13. Gomez-Gomez L, Boller T (2000) FLS2: an LRR receptor-like kinase involved in the perception of the bacterial elicitor flagellin in Arabidopsis. Mol Cell 5:1003–1011CrossRefGoogle Scholar
  14. Gu G, Hu J, Cevallos-Cevallos JM, Richardson SM, Bartz JA, van Bruggen AH (2011) Internal colonization of Salmonella enterica serovar Typhimurium in tomato plants. PLoS One 6:e27340CrossRefGoogle Scholar
  15. Hussain MA, Dawson CO (2013) Economic impact of food safety outbreaks on food businesses. Foods 2:585–589CrossRefGoogle Scholar
  16. Irvine WN, Gillespie IA, Smyth FB, Rooney PJ, McClenaghan A, Devine MJ, Tohani VK, Outbreak Control T (2009) Investigation of an outbreak of Salmonella enterica serovar Newport infection. Epidemiol Infect 137:1449–1456CrossRefGoogle Scholar
  17. Jayaraman D, Valdes-Lopez O, Kaspar CW, Ane JM (2014) Response of Medicago truncatula seedlings to colonization by Salmonella enterica and Escherichia coli O157:H7. PLoS One 9:e87970CrossRefGoogle Scholar
  18. Kalily E, Hollander A, Korin B, Cymerman I, Yaron S (2016) Mechanisms of resistance to linalool in Salmonella Senftenberg and their role in survival on basil. Environ Microbiol 18:3673–3688CrossRefGoogle Scholar
  19. Kisluk G, Kalily E, Yaron S (2013) Resistance to essential oils affects survival of Salmonella enterica serovars in growing and harvested basil. Environ Microbiol 15:2787–2798Google Scholar
  20. Klerks MM, Franz E, van Gent-Pelzer M, Zijlstra C, van Bruggen AH (2007) Differential interaction of Salmonella enterica serovars with lettuce cultivars and plant-microbe factors influencing the colonization efficiency. ISME J 1:620–631CrossRefGoogle Scholar
  21. Klerks MM, van Gent-Pelzer M, Franz E, Zijlstra C, van Bruggen AH (2007) Physiological and molecular responses of Lactuca sativa to colonization by Salmonella enterica serovar Dublin. Appl Environ Microbiol 73:4905–4914CrossRefGoogle Scholar
  22. Kroupitski Y, Golberg D, Belausov E, Pinto R, Swartzberg D, Granot D, Sela S (2009) Internalization of Salmonella enterica in leaves is induced by light and involves chemotaxis and penetration through open stomata. Appl Environ Microbiol 75:6076–6086CrossRefGoogle Scholar
  23. Kwan G, Charkowski AO, Barak JD (2013) Salmonella enterica suppresses Pectobacterium carotovorum subsp. carotovorum population and soft rot progression by acidifying the microaerophilic environment. mBio 4:e00557–12CrossRefGoogle Scholar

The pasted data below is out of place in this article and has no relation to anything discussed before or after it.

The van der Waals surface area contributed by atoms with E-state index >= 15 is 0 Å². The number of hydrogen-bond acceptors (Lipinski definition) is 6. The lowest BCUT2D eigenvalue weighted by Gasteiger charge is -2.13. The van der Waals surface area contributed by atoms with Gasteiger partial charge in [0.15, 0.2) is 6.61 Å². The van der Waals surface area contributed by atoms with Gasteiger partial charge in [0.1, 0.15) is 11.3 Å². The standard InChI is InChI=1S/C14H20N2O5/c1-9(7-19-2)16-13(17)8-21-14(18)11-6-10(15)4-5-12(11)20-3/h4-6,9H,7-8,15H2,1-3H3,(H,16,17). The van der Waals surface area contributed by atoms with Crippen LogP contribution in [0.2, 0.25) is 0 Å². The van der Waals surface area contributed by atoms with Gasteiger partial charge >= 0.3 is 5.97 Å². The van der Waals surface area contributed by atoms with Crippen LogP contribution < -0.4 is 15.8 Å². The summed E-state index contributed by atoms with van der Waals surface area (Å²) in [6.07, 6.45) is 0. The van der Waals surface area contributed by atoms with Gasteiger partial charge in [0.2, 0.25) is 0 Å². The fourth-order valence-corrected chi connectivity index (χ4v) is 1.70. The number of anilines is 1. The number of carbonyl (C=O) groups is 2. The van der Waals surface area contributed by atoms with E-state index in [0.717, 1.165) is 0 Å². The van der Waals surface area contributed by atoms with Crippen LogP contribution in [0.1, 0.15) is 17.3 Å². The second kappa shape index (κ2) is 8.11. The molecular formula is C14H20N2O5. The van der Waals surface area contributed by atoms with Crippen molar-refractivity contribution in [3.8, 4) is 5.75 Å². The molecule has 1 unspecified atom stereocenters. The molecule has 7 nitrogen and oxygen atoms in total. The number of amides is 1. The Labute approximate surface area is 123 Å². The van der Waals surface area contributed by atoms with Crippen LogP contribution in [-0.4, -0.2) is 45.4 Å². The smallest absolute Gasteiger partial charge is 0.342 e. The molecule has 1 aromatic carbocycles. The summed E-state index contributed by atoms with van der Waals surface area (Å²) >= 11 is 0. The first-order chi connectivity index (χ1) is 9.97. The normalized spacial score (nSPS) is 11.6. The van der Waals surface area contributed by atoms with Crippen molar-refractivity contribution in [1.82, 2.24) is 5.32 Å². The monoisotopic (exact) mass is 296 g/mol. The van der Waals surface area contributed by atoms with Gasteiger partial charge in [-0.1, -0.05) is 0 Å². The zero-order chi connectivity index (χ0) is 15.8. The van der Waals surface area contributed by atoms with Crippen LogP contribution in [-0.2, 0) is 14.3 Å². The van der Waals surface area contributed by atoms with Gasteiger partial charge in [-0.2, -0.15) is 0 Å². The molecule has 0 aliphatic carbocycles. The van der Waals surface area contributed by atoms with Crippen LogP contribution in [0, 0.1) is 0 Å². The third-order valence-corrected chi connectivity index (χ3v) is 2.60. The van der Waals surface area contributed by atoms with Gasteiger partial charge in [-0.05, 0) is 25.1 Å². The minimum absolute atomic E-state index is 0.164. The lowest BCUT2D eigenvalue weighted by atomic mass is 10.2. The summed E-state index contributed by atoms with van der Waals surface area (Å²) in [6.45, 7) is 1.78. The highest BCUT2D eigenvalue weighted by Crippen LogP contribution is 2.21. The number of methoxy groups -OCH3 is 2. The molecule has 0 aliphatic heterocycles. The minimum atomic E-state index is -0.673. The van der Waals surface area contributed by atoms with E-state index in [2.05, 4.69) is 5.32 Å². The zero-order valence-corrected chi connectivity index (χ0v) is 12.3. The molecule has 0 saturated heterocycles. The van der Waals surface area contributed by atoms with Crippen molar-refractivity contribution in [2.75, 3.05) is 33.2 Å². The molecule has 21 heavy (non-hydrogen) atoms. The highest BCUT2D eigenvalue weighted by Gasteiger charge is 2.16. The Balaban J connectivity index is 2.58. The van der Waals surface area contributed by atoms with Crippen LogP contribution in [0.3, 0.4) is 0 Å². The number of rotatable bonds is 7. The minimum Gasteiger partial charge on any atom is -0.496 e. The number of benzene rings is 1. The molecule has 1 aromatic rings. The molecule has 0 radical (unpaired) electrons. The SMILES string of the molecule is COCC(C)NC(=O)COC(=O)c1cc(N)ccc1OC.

24. Li H, Xu H, Zhou Y, Zhang J, Long C, Li S, Chen S, Zhou JM, Shao F (2007) The phosphothreonine lyase activity of a bacterial type III effector family. Science 315:1000–1003CrossRefGoogle Scholar
  25. Lim JA, Lee DH, Heu S (2014) The interaction of human enteric pathogens with plants. Plant Pathol J 30:109–116CrossRefGoogle Scholar
  26. Martinez-Vaz BM, Fink RC, Diez-Gonzalez F, Sadowsky MJ (2014) Enteric pathogen–plant interactions: molecular connections leading to colonization and growth and implications for food safety. Microbes Environ 29:123–135CrossRefGoogle Scholar
  27. Marvasi M, Noel JT, George AS, Farias MA, Jenkins KT, Hochmuth G, Xu Y, Giovanonni JJ, Teplitski M (2014) Ethylene signalling affects susceptibility of tomatoes to Salmonella. Microb Biotechnol 7:545–555CrossRefGoogle Scholar
  28. Meng F, Altier C, Martin GB (2013) Salmonella colonization activates the plant immune system and benefits from association with plant pathogenic bacteria. Environ Microbiol 15:2418–2430CrossRefGoogle Scholar
  29. Milillo SR, Badamo JM, Boor KJ, Wiedmann M (2008) Growth and persistence of Listeria monocytogenes isolates on the plant model Arabidopsis thaliana. Food Microbiol 25:698–704CrossRefGoogle Scholar
  30. Mootian G, Wu WH, Matthews KR (2009) Transfer of Escherichia coli O157:H7 from soil, water, and manure contaminated with low numbers of the pathogen to lettuce plants. J Food Prot 72:2308–2312CrossRefGoogle Scholar
  31. Neumann C, Fraiture M, Hernandez-Reyes C, Akum FN, Virlogeux-Payant I, Chen Y, Pateyron S, Colcombet J, Kogel KH, Hirt H, Brunner F, Schikora A (2014) The Salmonella effector protein SpvC, a phosphothreonine lyase is functional in plant cells. Front Microbiol 5:548Google Scholar